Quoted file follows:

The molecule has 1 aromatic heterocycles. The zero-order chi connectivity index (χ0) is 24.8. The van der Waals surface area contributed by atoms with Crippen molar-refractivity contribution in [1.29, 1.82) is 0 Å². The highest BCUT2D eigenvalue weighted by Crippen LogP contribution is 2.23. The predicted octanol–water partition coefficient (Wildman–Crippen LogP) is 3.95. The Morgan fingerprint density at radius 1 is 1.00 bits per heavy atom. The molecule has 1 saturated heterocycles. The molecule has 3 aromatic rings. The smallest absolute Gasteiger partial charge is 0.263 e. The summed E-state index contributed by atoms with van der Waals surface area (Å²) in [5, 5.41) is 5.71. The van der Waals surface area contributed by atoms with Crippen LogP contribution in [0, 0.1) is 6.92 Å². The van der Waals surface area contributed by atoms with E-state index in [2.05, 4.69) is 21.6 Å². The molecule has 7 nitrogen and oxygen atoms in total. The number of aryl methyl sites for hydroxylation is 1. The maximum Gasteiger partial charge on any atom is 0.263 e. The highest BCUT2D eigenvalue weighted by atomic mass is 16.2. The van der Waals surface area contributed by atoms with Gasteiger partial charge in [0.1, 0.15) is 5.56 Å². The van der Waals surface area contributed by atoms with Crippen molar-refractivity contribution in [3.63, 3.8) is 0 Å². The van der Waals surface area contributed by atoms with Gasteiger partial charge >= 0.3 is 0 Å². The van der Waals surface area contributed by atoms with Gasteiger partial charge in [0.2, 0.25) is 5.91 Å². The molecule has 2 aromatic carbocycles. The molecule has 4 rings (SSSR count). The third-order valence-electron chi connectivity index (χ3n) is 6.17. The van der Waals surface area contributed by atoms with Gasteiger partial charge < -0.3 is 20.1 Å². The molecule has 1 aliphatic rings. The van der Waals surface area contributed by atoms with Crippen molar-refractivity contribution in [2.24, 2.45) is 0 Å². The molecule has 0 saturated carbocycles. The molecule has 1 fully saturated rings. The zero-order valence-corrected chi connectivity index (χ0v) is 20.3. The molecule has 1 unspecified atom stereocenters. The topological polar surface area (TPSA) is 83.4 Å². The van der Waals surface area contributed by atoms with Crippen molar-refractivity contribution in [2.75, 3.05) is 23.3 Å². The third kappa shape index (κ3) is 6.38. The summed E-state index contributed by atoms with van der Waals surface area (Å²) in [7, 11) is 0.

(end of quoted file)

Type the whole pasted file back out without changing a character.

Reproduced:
The molecule has 1 aromatic heterocycles. The zero-order chi connectivity index (χ0) is 24.8. The van der Waals surface area contributed by atoms with Crippen molar-refractivity contribution in [1.29, 1.82) is 0 Å². The highest BCUT2D eigenvalue weighted by Crippen LogP contribution is 2.23. The predicted octanol–water partition coefficient (Wildman–Crippen LogP) is 3.95. The Morgan fingerprint density at radius 1 is 1.00 bits per heavy atom. The molecule has 1 saturated heterocycles. The molecule has 3 aromatic rings. The smallest absolute Gasteiger partial charge is 0.263 e. The summed E-state index contributed by atoms with van der Waals surface area (Å²) in [5, 5.41) is 5.71. The van der Waals surface area contributed by atoms with Crippen LogP contribution in [0, 0.1) is 6.92 Å². The van der Waals surface area contributed by atoms with E-state index in [2.05, 4.69) is 21.6 Å². The molecule has 7 nitrogen and oxygen atoms in total. The number of aryl methyl sites for hydroxylation is 1. The maximum Gasteiger partial charge on any atom is 0.263 e. The highest BCUT2D eigenvalue weighted by atomic mass is 16.2. The van der Waals surface area contributed by atoms with Gasteiger partial charge in [0.1, 0.15) is 5.56 Å². The van der Waals surface area contributed by atoms with Crippen molar-refractivity contribution in [3.63, 3.8) is 0 Å². The van der Waals surface area contributed by atoms with Gasteiger partial charge >= 0.3 is 0 Å². The van der Waals surface area contributed by atoms with Gasteiger partial charge in [0.2, 0.25) is 5.91 Å². The molecule has 2 aromatic carbocycles. The molecule has 4 rings (SSSR count). The third-order valence-electron chi connectivity index (χ3n) is 6.17. The van der Waals surface area contributed by atoms with Gasteiger partial charge < -0.3 is 20.1 Å². The molecule has 1 aliphatic rings. The van der Waals surface area contributed by atoms with Crippen molar-refractivity contribution in [2.24, 2.45) is 0 Å². The molecule has 0 saturated carbocycles. The molecule has 1 fully saturated rings. The zero-order valence-corrected chi connectivity index (χ0v) is 20.3. The molecule has 1 unspecified atom stereocenters. The topological polar surface area (TPSA) is 83.4 Å². The van der Waals surface area contributed by atoms with Crippen molar-refractivity contribution in [2.75, 3.05) is 23.3 Å². The third kappa shape index (κ3) is 6.38. The summed E-state index contributed by atoms with van der Waals surface area (Å²) in [7, 11) is 0.